HTML5 vs Flash Video: Choose Wisely Part 3 – Extra Help with HTML5

In part two we discussed a good deal of how to use the video tag and how (if we’re ambitious) we can code up our own controls.  We also discussed the fact that the HTML5 video tag might not be an option if you’re using an older browser.  And maybe Firefox/OGG video isn’t part of your workflow.  In either case, you need to opt out of HTML5 and opt into Flash (or vice versa – whatever floats your boat).

Luckily there are a few projects to help out with that!


If simple feature checking is your game, Modernizr is a pretty big help.  Simply use in your Javascript to detect if you can play video.,, will do well to test if you can support the various formats.

Not Modernizr

If you’d rather not use Modernizr, you can easily instantiate a new, empty video tag in your document (attached to nothing).  If the video tag object you’ve created support the “canPlayType” method, then you have a legitimate video tag!

For example:

video = document.createElement('video');

No Javascript

You can also take the no Javascript route.  Kroc Camen setup a nice bit of HTML that does “detection” in a Javascriptless way.  And then Jonathan Neal took it one step further and made a nice little “Video For Everybody Generator” application based on the “Video For Everybody” idea.

The basic idea is that you”ll hit the video source tags first, and if successful will start video playback on the given source.  If you make it to the Flash object/embed tag, you’ve failed all HTML5 tests and you get Flash playback!

Video Frameworks

The simple stuff leads into the heavyweights.  The Javascript frameworks.  The “Adobe Video Widget” is as good a place as any to start.  You can grab it from the Adobe Widget Browser and add it to Dreamweaver….drag and drop style!

This widget is indicative of quite a number of frameworks out there.  Depending on your preference, it will prioritize HTML5 and fall back to Flash.  Even though it’s branded Adobe, the Javascript player and Flash player are both created by a company called Kaltura.

The interesting thing about a lot of these frameworks, including Kaltura, is that when you peruse the source code it seems obvious that they intend you to use these frameworks as sort of a slapdash HTML5 player which falls back to Flash.  In my opinion, many of these frameworks aren’t friendly to you digging around and extending things in major ways.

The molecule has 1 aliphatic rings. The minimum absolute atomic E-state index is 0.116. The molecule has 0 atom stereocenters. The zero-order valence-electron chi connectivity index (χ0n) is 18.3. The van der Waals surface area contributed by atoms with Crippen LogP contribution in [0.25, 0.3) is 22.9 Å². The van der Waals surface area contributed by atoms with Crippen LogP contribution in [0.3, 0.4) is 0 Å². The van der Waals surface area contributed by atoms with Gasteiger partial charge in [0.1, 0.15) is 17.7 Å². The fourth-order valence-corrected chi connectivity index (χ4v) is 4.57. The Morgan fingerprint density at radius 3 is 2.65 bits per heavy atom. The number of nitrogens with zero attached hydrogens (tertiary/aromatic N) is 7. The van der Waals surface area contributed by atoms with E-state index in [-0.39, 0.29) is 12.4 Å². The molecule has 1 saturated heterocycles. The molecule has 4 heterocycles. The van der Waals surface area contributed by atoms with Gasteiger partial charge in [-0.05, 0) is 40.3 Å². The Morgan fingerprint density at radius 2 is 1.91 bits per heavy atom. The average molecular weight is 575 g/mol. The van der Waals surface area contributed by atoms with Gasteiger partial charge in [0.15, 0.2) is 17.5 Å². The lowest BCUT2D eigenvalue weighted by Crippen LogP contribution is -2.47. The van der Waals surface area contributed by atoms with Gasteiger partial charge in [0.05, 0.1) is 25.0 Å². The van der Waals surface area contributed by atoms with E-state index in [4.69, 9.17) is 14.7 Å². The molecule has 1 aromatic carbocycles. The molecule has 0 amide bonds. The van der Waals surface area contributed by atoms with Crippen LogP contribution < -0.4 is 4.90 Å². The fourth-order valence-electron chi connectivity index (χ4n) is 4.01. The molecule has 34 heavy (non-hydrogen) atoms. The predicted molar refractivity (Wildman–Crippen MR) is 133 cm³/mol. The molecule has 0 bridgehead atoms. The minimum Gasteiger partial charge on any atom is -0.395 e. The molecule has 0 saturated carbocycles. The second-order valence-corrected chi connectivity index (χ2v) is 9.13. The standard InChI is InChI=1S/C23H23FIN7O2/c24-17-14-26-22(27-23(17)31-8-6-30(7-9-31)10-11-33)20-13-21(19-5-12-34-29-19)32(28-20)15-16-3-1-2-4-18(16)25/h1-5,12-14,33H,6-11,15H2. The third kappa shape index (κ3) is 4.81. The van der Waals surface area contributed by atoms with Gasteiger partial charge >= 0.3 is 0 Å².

I had previously scouted a few different player libraries for a project – here’s my rundown of findings:

  • VideoJS – A free/open source player in active development.  It doesn’t rely on any 3rd party libraries (like jQuery).  It has an easy to extend framework, and gives you several video event listeners that you can tap into.  It seems to work on all the major platforms (desktop and mobile).  Skinning is pure CSS which makes things easy for separation of functionality and design
  • Open Video Player   – Free and open source (must retain license info).  The framework is quite extensible, though I did find a bug that I was able to patch.  The project seems minimally active.  It relies on jQuery, and the for custom skinning it relies on Javascript and CSS.
  • Projekktor – Open source, but if you modify the project you are expected to submit your contributions back to the project.  The project relies on jQuery and skinning can be done via Javascript, CSS, and custom HTML tags.
  • MediaElement – Open source, and it would be swell if you link back to the project if you use it.  It relies on jQuery and uses CSS for custom skins.  The only problem with this project was that I felt that the Javascript API was a little confusing and hard to extend.
  • JWPlayer – The JW Player is probably the most popular given it’s VERY popular flash player.  Unfortunately it’s not free if using commerically, and even worse the cost depends on how many sites you launch this on.  It does rely on jQuery, and you can create custom skins with CSS and also purchase skins.
  • Sublime Video Player – Another pay player.  The price is based on overall pageviews as they appear to do all the player hosting on their site.  It doesn’t seem to rely on a framework, and for custom skinning they do have a CMS.
Given all these options – VideoJS seemed the very best for my purposes.  I didn’t want to fallback to Flash since I was doing an iPad site and this was easy to turn off.  I had a fair number of custom features I wanted to implement as well, and it was very easy to tap into it’s underlying framework and add new features like advertising and reporting.
What I really dug was the easy of skinning.  It comes with a base video skin along with 3 skins which extend the base skin.  It was quite easy to skin how I wanted!
All in all thought, you probably won’t need to go into the level of customization that I needed, so whatever works easiest for your purposes is best – but it seemed to me that VideoJS was helpful right out of the box!